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After the ward round, one of the nurses wants a word with me in confidence. ‘My throat’s killing me’ she says. She does sound a bit hoarse. She’s having trouble eating because of the pain and she’s worried it’s her tonsils, but she doesn’t want to bother her GP unless she really needs to. ‘Can you take a quick look?’
I always feel a bit uncomfortable in these situations. It’s not that I begrudge doing a favour for a colleague. It’s just that, first of all, I know I’m probably not really supposed to. Friends, family and colleagues are not, as a rule, meant to become patients, even temporarily.
It feels a bit awkward, and even, potentially, a bit dubious on medico-legal grounds. Catastrophising, I picture being hauled up in front of the GMC or featuring in one of those terrifying cases that appear in the publications of medical indemnity organisations.
Secondly, I’m aware that I might not actually be very well equipped to give useful advice. I did a few months in general practice once upon a time, but these days I don’t look at many sore throats and it’s been a while since I was familiar with the guidelines on the indications for antibiotics (except that I remember they’re usually not recommended).
On previous occasions I have been asked to look at rashes, examine sore joints, explain a pain in the top of someone’s head, and even interpret what a colleague had been told about an abnormality on an antenatal scan (that one I firmly declined). I once had to advise a colleague with severe wheeze and tachycardia that she might actually be best to take a trip round to the A&E department.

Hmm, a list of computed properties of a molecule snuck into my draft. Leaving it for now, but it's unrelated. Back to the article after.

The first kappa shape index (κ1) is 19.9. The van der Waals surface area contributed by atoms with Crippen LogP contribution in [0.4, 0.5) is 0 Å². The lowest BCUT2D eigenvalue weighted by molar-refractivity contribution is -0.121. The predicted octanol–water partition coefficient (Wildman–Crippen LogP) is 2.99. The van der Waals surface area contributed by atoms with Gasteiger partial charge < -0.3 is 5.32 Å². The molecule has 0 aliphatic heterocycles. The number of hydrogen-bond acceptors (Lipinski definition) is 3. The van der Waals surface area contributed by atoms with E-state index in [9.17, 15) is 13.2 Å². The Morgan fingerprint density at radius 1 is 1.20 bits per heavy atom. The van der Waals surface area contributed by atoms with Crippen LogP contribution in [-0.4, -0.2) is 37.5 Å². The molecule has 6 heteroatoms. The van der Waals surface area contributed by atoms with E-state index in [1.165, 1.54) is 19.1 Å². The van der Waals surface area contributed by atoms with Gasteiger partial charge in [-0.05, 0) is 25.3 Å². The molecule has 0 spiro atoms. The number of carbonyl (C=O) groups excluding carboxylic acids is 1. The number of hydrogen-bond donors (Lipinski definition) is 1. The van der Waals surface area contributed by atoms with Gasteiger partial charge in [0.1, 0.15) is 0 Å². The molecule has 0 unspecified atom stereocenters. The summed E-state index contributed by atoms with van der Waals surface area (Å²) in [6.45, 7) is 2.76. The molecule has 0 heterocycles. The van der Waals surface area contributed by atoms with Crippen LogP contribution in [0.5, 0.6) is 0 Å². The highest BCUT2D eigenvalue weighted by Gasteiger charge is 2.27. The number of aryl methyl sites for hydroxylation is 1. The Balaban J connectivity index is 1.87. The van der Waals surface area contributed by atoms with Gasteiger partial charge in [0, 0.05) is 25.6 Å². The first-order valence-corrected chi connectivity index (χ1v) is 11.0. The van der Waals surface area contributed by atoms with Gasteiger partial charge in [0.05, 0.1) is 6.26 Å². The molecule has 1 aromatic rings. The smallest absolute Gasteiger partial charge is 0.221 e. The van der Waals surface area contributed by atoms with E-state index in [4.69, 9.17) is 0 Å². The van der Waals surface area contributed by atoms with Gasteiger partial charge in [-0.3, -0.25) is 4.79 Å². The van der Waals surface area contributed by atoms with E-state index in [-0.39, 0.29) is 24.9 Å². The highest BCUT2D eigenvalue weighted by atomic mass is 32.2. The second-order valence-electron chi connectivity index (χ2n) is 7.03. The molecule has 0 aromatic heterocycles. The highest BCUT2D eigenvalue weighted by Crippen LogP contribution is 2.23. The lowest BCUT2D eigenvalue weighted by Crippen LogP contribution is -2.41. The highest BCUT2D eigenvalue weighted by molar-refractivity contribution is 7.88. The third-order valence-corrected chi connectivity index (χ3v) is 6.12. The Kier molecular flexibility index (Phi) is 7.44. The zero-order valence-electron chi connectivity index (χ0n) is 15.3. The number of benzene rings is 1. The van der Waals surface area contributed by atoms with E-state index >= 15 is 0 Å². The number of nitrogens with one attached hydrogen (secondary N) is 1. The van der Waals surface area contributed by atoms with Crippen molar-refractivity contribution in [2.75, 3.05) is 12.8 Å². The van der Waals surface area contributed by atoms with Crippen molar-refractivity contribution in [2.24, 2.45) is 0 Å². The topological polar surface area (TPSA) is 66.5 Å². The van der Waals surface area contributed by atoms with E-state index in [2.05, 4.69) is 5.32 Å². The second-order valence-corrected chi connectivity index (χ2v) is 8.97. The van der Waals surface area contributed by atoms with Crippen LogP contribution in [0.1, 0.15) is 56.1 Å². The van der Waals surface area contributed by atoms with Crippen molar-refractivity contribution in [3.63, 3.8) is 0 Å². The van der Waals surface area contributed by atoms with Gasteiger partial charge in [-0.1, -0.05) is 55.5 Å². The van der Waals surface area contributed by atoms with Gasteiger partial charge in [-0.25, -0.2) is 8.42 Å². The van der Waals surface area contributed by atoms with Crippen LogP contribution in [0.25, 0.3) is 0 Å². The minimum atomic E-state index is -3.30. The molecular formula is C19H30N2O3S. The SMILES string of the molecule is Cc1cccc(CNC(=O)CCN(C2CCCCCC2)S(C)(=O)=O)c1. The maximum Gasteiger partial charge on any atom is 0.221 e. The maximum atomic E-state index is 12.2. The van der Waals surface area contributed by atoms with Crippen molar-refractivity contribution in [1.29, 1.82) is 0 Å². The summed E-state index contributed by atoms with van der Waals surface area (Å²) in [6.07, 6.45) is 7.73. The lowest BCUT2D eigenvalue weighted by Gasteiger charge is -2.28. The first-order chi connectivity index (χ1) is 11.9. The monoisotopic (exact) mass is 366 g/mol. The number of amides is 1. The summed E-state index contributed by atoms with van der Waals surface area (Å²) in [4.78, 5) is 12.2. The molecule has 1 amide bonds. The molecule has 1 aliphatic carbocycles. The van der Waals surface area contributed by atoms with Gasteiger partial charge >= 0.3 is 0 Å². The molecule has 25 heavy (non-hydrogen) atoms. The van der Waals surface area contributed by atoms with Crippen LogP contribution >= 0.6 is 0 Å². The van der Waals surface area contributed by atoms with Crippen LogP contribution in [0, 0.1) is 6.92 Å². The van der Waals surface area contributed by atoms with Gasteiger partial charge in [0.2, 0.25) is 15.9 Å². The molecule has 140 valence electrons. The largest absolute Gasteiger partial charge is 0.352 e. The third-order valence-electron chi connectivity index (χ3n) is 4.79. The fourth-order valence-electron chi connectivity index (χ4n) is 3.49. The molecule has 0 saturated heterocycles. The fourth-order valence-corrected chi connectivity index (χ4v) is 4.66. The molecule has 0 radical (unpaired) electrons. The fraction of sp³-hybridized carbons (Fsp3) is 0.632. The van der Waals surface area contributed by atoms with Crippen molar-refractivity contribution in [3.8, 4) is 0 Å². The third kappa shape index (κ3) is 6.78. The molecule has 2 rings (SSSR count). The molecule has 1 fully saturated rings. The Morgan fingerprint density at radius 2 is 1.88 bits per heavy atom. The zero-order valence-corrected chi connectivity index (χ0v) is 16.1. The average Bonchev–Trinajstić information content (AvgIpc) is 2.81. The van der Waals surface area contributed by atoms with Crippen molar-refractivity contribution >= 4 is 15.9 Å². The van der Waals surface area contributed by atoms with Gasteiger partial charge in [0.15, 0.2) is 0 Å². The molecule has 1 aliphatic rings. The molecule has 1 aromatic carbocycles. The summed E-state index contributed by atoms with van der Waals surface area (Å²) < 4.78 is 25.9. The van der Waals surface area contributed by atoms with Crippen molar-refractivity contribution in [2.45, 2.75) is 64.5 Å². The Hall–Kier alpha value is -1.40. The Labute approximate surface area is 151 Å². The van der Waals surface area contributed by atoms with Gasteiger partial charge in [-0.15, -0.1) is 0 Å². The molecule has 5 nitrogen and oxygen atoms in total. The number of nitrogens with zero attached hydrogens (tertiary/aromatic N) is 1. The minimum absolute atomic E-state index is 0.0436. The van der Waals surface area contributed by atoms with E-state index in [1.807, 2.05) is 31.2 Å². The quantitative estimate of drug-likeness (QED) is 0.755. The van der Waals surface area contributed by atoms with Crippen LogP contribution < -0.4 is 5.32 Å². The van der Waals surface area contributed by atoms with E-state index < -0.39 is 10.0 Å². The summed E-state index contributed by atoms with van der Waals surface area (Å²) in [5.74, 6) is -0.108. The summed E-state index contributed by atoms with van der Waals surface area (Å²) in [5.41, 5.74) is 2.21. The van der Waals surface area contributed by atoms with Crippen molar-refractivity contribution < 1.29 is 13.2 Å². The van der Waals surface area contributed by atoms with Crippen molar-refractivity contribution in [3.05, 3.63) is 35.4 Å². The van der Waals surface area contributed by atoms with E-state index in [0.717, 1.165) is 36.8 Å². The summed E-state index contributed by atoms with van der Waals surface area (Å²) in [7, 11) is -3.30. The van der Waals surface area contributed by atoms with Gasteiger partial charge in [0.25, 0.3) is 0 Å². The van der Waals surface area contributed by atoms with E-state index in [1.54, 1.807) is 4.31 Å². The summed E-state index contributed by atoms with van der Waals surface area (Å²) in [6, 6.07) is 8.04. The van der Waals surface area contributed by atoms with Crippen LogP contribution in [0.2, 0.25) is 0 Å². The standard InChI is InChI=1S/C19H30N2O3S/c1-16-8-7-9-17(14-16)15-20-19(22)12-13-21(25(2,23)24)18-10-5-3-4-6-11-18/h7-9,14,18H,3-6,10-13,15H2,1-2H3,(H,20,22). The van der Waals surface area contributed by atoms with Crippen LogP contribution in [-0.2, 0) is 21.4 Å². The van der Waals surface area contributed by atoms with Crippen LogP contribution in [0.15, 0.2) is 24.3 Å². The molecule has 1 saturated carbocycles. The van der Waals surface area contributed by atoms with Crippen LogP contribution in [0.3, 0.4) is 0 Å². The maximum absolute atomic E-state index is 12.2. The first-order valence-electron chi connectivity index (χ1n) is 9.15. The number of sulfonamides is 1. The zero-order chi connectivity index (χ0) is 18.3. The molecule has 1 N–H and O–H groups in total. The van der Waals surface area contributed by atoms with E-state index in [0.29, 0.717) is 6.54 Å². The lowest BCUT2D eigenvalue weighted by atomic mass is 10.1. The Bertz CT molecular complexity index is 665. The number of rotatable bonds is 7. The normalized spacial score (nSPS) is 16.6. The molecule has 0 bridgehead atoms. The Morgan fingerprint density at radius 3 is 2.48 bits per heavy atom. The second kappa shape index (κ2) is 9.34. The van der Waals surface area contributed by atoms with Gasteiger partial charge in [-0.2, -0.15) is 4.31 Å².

The problem is, it always seems churlish to not to oblige these seemingly simple requests for informal advice.
Anyway in this case, I rationalise, it’s really not a big deal. It’s only a sore throat. It’s not likely to turn out to be a life-threatening illness, and looking at someone’s tonsils hardly constitutes an inappropriately intimate examination. She’s not asking me to prescribe anything. I’m really just triaging, helping my colleague decide whether to go and see her own GP.
So, having issued my disclaimers about not being much of an authority on sore throats, I follow her into the back of the store room (it seemed the most convenient available place for a bit of privacy) with a pen torch and a spatula.
There’s not much to see – as far as I can tell, no giant tonsils, no nasty exudate. I advise paracetamol and a trip to the GP if it doesn’t improve in a day or two. All very straightforward really. Assuming she doesn’t turn out to have throat cancer or any of the other very-unlikely-but-rather-serious causes of sore throats I read about afterwards when I decide to turn the experience into a learning opportunity.
By the Secret Doctor
Read the blog and follow @TheSecretDr on Twitter
Antonio, please go with your wife to see your GP again, your situation doesn't sound very safe.
Regarding informal consultations, along with the principle of 'do no harm', don't forget that we all joined the profession in order to help people, and it does not sit easily in my ethical and moral compass to deny anyone my expertise if they ask for it. However, treating people who you know in some other capacity is a skill and you must be conscious of this, and of course aware of any regulatory obstacles from the GMC etc.
Oh I know this only too well! As a consultant orthopod I wasn't asked to look at many nurses' throats, rather more odd aches and pains in limbs or joints. I used to at least have a discussion, and if there was anything sounding significant asked them to come to the end of my outpatients so that I could at least write notes. Very few did...
I get a lot of request for informal consults fortunately only in my field of specialty. I have a simple rule :you get me your records or appropriate paper and patient labels and I see you at lunch, record the consult and write to GP. .....or no comment. Works for me !
It's always sensible to have ground rules - though all Drs want to help
If we break professional boundaries, either as Drs or as Patients, then nobody wins, and important things might get missed